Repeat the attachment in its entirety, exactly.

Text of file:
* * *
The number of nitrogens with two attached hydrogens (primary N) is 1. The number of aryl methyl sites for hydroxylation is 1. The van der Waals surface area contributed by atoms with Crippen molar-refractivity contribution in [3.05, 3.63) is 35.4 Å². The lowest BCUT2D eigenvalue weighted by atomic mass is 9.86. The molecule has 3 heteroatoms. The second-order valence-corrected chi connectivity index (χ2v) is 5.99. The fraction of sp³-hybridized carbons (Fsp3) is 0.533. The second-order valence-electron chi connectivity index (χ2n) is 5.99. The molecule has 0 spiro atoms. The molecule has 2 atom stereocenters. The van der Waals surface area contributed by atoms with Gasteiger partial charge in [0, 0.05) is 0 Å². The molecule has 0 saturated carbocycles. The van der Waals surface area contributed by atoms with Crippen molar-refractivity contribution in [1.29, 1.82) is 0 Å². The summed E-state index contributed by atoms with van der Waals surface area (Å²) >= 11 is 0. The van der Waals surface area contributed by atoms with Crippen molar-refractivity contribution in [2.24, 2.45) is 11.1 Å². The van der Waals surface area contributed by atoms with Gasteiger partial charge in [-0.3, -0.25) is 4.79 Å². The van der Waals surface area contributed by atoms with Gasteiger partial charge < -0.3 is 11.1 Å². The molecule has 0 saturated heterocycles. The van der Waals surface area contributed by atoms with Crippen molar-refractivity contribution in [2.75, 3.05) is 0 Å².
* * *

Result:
The number of nitrogens with two attached hydrogens (primary N) is 1. The number of aryl methyl sites for hydroxylation is 1. The van der Waals surface area contributed by atoms with Crippen molar-refractivity contribution in [3.05, 3.63) is 35.4 Å². The lowest BCUT2D eigenvalue weighted by atomic mass is 9.86. The molecule has 3 heteroatoms. The second-order valence-corrected chi connectivity index (χ2v) is 5.99. The fraction of sp³-hybridized carbons (Fsp3) is 0.533. The second-order valence-electron chi connectivity index (χ2n) is 5.99. The molecule has 0 spiro atoms. The molecule has 2 atom stereocenters. The van der Waals surface area contributed by atoms with Gasteiger partial charge in [0, 0.05) is 0 Å². The molecule has 0 saturated carbocycles. The van der Waals surface area contributed by atoms with Crippen molar-refractivity contribution in [1.29, 1.82) is 0 Å². The summed E-state index contributed by atoms with van der Waals surface area (Å²) >= 11 is 0. The van der Waals surface area contributed by atoms with Crippen molar-refractivity contribution in [2.24, 2.45) is 11.1 Å². The van der Waals surface area contributed by atoms with Gasteiger partial charge in [-0.3, -0.25) is 4.79 Å². The van der Waals surface area contributed by atoms with Gasteiger partial charge < -0.3 is 11.1 Å². The molecule has 0 saturated heterocycles. The van der Waals surface area contributed by atoms with Crippen molar-refractivity contribution in [2.75, 3.05) is 0 Å².